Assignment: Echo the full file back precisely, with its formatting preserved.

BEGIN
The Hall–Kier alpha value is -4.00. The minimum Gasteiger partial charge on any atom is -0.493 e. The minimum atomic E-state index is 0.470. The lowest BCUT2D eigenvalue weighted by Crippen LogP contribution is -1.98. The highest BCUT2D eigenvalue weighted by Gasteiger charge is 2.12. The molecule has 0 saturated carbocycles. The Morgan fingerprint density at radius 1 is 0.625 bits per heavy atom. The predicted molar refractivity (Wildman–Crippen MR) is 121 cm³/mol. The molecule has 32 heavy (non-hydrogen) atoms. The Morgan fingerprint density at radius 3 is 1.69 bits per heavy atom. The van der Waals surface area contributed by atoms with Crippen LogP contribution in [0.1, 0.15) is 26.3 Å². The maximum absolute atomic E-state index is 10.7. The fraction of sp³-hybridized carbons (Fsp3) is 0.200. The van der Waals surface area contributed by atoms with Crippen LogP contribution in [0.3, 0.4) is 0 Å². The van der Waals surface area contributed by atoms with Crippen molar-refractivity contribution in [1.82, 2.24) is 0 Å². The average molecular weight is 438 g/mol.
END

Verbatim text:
The Hall–Kier alpha value is -4.00. The minimum Gasteiger partial charge on any atom is -0.493 e. The minimum atomic E-state index is 0.470. The lowest BCUT2D eigenvalue weighted by Crippen LogP contribution is -1.98. The highest BCUT2D eigenvalue weighted by Gasteiger charge is 2.12. The molecule has 0 saturated carbocycles. The Morgan fingerprint density at radius 1 is 0.625 bits per heavy atom. The predicted molar refractivity (Wildman–Crippen MR) is 121 cm³/mol. The molecule has 32 heavy (non-hydrogen) atoms. The Morgan fingerprint density at radius 3 is 1.69 bits per heavy atom. The van der Waals surface area contributed by atoms with Crippen LogP contribution in [0.1, 0.15) is 26.3 Å². The maximum absolute atomic E-state index is 10.7. The fraction of sp³-hybridized carbons (Fsp3) is 0.200. The van der Waals surface area contributed by atoms with Crippen LogP contribution in [0.3, 0.4) is 0 Å². The van der Waals surface area contributed by atoms with Crippen molar-refractivity contribution in [1.82, 2.24) is 0 Å². The average molecular weight is 438 g/mol.